LESSON: No matter what you sell, you sell to people. They're just like you. They want to feel special and appreciated for giving you the business. Little things go a long way to creating those emotions, and they pay off in greater brand loyalty. Start brainstorming. You'll be amazed at the good ideas you'll think of.
More on BRAND LOYALTY: It is influenced by more than Quality of Care. Research shows that customers make buying decisions on brands they've bought before based on:
(1) Performance Evaluation - how well does that kitchen cleaner or burger place do what you expect it to do? These are the Needs, Wants and Reduction of Fears motivations we've often discussed. If you aren't getting what you expect, you won't be loyal.
(2) Social and Emotional satisfaction -- Does buying the product or service make you feel good about yourself, and make you feel that others would feel good about you, too? A t-shirt may be well made, but if it says "K-Mart" in big letters on the front, chances are you won't buy it. On the other hand, a cheap t-shirt that says "Saks Fifth Avenue" will fly off the shelf at twice the price. Remember, we don't buy products or services. We buy satisfactions, including emotional nourishment and self-image.
(3) Habit -- the longer you've been buying a product, the greater the odds you'll buy it again, all things being equal. That's why it is important to do everything you can to make the buying experience for newer customers special (smiles, Thank You letters, little extras -- 'Here's a nice bone for your dog, Mrs. Jones'), and encourage them to buy again (coupons, good customer discounts, customer-only specials, etc.)
OLGA AND BEN have an alterations shop. They do fine work, but they aren't building referral customers as fast as they want.
"We ask our customers to tell their friends," said Ben. "What else can we do?"
Olga did some reading and found that creating customer satisfaction isn't as straight-forward as they thought.
"Aren't customers just satisfied when we do a good job?" asked Ben.
"No," said Olga. "Satisfaction is really a matter of comparison between expectations and reality."
"Say that we promise a suit alteration on Thursday. The customer comes in on Thursday, and there it is," said Olga.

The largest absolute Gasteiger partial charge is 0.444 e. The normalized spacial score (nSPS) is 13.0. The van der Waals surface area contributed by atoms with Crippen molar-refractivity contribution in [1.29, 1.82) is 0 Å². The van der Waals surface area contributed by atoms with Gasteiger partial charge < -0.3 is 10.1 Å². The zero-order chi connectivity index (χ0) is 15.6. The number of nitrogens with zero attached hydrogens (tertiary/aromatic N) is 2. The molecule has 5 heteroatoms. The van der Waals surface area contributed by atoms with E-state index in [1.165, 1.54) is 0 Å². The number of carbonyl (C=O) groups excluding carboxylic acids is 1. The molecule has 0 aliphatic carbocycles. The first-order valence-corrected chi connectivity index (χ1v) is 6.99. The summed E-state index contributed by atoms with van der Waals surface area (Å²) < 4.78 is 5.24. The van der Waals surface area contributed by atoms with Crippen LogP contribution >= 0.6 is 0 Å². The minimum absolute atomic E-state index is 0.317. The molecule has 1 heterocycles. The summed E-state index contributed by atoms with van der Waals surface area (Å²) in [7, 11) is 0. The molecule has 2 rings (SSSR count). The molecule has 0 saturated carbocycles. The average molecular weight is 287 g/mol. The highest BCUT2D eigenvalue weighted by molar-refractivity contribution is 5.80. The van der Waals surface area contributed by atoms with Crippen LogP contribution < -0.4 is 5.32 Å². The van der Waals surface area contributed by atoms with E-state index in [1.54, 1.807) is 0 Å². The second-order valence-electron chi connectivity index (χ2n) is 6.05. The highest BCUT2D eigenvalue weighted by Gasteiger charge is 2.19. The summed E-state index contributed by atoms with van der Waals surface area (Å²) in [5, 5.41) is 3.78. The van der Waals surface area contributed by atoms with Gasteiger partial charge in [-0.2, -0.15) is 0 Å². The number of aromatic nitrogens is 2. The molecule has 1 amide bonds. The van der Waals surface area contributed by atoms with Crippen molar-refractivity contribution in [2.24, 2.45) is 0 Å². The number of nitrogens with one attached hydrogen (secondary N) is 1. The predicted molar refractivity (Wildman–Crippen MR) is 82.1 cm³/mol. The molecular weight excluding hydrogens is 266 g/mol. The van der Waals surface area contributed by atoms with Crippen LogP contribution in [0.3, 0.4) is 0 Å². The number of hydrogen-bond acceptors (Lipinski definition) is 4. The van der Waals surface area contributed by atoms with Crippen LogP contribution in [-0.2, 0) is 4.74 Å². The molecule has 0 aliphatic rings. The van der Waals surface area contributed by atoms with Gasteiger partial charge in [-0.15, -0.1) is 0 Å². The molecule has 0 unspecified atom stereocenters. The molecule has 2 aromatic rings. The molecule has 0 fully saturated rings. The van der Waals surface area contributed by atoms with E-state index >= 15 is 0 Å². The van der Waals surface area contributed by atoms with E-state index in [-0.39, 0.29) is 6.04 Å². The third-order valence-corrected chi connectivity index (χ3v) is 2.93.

"Right. We did what we promised. What's wrong with that?" asked Ben.
"Nothing. We set a level of customer expectation by promising the suit on Thursday, and met that expectation by having it ready. The customer is satisfied," said Olga. "But customers are MORE satisfied when their expectations are exceeded."
"What should we do?" asked Ben.
"We could promise the suit would be ready on Saturday, then call on Thursday and tell them it is ready."
"That's makes them think we're fast."
"Right. And we say that we did it early because they are a good customer, or a first-time customer, whatever."
"That makes them feel special." said Ben.
"Right. And it isn't just time. If our store looks high class and our prices are moderate, then people are more satisfied because they were expecting higher prices based on how our store looked to them. There are several ways we can influence a customer's psychological satisfaction without spending a lot of money or changing our scheduling."
"And the better they're satisfied, the more they'll tell their friends about us."
LESSON: Your marketing messages are promises of performance. Promise enough to get the business, then exceed those promises to get the repeat business. Try to create that 'pleasant surprise' in every customer.
SELMA AND BOB have a small automobile insurance agency that
writes policies for multiple insurance companies. They aren't doing
so well, and need a boost in both inquiries and sales.
"We advertise and send postcards to people in our area," said
Bob. "What else should be do?"
Selma talked to a marketing psychologist who told her, "Here's
one idea to increase both inquiries and sales. The bond of trust
between parents and children in their 20s is stronger than most